> <Smile> I took this objection seriously enough to think long and hard
> about what feature of the biological nested heirarchy protects it from the
> charge that it too is 'arbitrary'. And the answer I came up with is that
> in the case of biology there is a 'true tree' - however difficult it may be
> to discern the true tree given the evidence available.
> But this observation is a bit useless (and circular) in the never-ending
> struggle against Pitman. </smile>
It's more useless than you imagine. Pitman agrees that there is a nested
hierarchy of life, and that it's non-arbitrary. So you are not arguing
with Pitman at all here. You're arguing with me about something we both
(Pitman and I, that is) agree on.
And the answer *I* come of with is that in the case of biology the data
really are hierarchal, and that this hierarchy is discovered rather than
imposed, and that it can be approached from many directions with the
same result. Now it's true that some aspects of the tree are easier to
find and agree upon than others. So? There are enough easy problems for
our purposes, including the all-important (to creationists) question of
>>> Is it predictive? I can probably
>>> make a pretty good guess as to whether a book belongs in this
>>> category just by looking at the cover art.
>>> Now, is this heirachy the result of common descent or intelligent
>> It's the result of imposing a hierarchy on non-hierarchical data (the
>> books themselves), same as the alphabetical order example.
> And the same as the biology example. The hierarchy is ALWAYS
> imposed - but one hopes it is imposed using 'natural' criteria. And
> that the hierarchy may be able to tell us something about the original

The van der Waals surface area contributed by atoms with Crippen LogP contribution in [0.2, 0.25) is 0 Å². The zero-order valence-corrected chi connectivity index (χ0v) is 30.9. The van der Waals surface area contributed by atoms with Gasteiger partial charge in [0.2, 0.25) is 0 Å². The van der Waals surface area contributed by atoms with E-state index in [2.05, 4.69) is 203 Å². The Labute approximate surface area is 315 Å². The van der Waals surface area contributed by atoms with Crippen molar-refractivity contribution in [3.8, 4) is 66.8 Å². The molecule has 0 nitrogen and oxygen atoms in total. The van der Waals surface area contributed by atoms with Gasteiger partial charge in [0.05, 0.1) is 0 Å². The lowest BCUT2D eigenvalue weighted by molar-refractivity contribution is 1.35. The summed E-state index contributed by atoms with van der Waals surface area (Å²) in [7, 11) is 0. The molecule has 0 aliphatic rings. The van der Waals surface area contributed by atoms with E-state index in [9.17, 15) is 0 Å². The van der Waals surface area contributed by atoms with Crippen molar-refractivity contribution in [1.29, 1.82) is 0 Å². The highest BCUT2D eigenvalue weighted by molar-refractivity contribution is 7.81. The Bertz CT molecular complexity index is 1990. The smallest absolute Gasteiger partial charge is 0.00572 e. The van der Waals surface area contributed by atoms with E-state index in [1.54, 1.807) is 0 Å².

> source of our data. My impression is that this genre classification
> of books suggests the hypothesis that authors frequently write with
> a particular genre in mind.
All very nice. But the hierarchy of life is *not* imposed. It's inherent
in the data.
>>> To be honest, I'm coming to the opinion that an OEC
>>> doesn't really need to be an omphalist in order to have no fear
>>> of the nested heirarchy evidence, per se.
>> You will have to explain more clearly why this is.
> I hope I have made it a little clearer.
A little. Not enough, though. And not to the extent that I find your
>>> Of course, the actual
>>> sequence data provides too many examples of non-adaptive
>>> features that also fit the heirarchy.
>> Why should that matter? And why do you emphasize "non-adaptive"?
> Because people who like the ID hypothesis have a perfectly
> adequate explanation for why adaptive features might prove to fit
> naturally into a hierarchy. But they are stuck with omphalism as the
> non-common-descent explanation for the natural fit of non-adaptive
> features into a hierarchy.
What is that perfectly adequate explanation?
>>> Those do indeed tend to argue
>>> against ID. But I think we need another name for these bits
>>> of evidence - another name beyond Nested Heirarchy.
>> I'm still at a loss to determine why you think so.
> I hope you are a bit less lost now. ;-)
We're making some progress.